My recent posts about journalistic bias provoked a fair amount of response, including several who commented that media is biased in favor of selling papers — or more likely these days, moving the needle that tracks online readers.
I think that notion is overstated, but also at least partially defensible. I have to admit I’m biased in favor of keeping my job, which depends on getting people to read media content. But beyond such pecuniary concerns, an unread publication informs no one, so if we don’t make our stories compelling, if we don’t show readers why they need to invest time in our prose and pictures, then we aren’t really doing our job.
But there are, of course, limits to such dramatic tactics. People catch on to bait-and-switch pretty quickly, so if your story doesn’t deliver what the headline promises, you can be sure readers will stop believing your promises. And the dramatic elements of the story have to stay true to the facts. The old saying is that too much fact-checking has ruined plenty of good stories, but bad facts in bad stories will ruin your reputation as well as your stories.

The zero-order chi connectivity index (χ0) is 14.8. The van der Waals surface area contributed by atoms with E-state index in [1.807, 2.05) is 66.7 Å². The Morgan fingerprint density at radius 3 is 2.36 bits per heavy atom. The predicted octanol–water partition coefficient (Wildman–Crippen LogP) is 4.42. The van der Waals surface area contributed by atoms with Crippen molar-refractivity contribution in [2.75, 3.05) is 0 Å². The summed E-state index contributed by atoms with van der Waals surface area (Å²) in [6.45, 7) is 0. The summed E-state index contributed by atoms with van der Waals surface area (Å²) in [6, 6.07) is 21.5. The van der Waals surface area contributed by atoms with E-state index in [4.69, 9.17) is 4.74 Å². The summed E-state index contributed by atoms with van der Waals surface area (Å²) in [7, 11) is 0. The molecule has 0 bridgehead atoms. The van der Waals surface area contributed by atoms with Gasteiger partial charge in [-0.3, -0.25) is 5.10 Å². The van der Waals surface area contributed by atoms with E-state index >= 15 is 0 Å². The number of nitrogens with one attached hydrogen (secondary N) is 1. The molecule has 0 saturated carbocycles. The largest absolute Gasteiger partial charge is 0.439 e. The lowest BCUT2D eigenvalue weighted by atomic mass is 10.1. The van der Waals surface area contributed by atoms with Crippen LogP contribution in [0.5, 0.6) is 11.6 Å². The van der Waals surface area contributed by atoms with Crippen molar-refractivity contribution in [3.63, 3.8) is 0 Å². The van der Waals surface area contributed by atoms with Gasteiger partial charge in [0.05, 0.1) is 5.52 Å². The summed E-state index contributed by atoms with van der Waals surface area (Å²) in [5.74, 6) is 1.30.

When people used to accuse me of “trying to sell papers” — not that there’s anything wrong with that — I used to point out that they probably already bought the paper before reading the story they had issues with. We aren’t trying to sell papers, I would say, though we are out to sell stories — sell our readers on why they should care.
These days, instead of captive audiences reading self-contained newspapers, we must attract online browsers who can click away from our reporting any second. Each story these days must stand on its own, or probably never get read.
That’s a challenge to be a better reporter, and to use all these new tools to give audiences compelling coverage. But it also should be a reminder that some stories need to be told, whether or not they’ll ever make the day’s most-popular list.